Gravesend is west of Faversham which was sampled by Capelli. It appears that jutish settlement increased further east and the settlement there may have been associated with the Saxon shore and laeti. 'Lats' still appear as a separate social grouping in the early law codes of the 7th cent. of Kent. These law codes are written in a jutish dialect and the area lacks the distinctive 'Frisian segment' on Thomas' map. The archaeology however does show affinities with northern Jutland rather than southern Jutland so this may reflect the difference in paternal lineages shown in this area. At the time of Capelli, nearby Faversham had an estimated germanic input of 49.5% and was seen as surprisingly low.

Exeter is fairly late as far as anglo saxons are concerned and I know little about it.

Of interest however is Chippenham and the upper thames valley area which is the area settled early, by the Gewissae. Capelli has it as 71% anglo saxon input and Thomas has it as one of the highest areas for instances of his 'frisian segment'. This is interesting as it is outside of the Danelaw area.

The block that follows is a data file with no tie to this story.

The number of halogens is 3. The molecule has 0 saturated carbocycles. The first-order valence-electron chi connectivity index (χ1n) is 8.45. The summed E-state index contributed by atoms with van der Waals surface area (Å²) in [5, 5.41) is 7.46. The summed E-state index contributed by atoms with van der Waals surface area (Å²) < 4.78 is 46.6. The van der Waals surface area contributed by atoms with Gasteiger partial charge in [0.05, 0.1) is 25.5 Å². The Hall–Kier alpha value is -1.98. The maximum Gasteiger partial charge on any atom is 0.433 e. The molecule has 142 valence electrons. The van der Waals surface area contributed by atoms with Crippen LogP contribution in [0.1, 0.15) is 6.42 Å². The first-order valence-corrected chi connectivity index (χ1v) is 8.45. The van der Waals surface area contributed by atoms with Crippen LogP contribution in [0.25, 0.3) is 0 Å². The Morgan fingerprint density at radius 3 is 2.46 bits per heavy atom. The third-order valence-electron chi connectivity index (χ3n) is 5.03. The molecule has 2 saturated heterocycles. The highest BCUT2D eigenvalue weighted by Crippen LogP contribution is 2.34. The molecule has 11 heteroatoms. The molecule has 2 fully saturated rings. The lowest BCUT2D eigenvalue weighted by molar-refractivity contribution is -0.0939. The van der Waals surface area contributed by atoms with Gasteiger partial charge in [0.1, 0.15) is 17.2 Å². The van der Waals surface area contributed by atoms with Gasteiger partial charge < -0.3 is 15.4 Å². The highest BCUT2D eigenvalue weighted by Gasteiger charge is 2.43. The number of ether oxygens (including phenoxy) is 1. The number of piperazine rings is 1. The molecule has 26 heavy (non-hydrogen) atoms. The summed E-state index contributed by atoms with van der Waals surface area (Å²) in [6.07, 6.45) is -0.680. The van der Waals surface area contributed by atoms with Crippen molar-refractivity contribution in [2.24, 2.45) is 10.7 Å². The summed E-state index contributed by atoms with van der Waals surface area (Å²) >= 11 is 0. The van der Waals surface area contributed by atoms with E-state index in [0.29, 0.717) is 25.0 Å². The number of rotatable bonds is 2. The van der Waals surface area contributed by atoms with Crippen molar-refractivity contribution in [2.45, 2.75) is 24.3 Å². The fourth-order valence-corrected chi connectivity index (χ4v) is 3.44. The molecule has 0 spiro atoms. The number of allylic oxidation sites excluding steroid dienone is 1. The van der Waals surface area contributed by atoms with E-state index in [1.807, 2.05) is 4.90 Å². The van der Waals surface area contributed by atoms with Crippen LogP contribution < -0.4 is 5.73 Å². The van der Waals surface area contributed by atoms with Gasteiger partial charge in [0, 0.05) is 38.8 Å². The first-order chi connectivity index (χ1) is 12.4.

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« Reply #32 on: September 02, 2011, 07:53:21 PM »



That is what I think happened. Once the Anglo-Saxons established a foothold in SE Britain, that provided a base for the continued immigration of their relatives and friends.


[/quote]

I agree with the scenario that the Anglo-Saxon intrusions very likely continued over a century or two. I suspect it was in some respects like the settlement of North America by Europeans, a gradual process.
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rms2
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« Reply #33 on: September 02, 2011, 08:01:44 PM »

To Rich:

Chris Barber- David Pykitt, Journey to Avalon. The Final Discovery of King Arthur, Samuel Weiserm Inc., 1993, 1997.

Thanks, Gioiello. Sounds good.
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« Reply #34 on: September 02, 2011, 08:07:05 PM »


. . .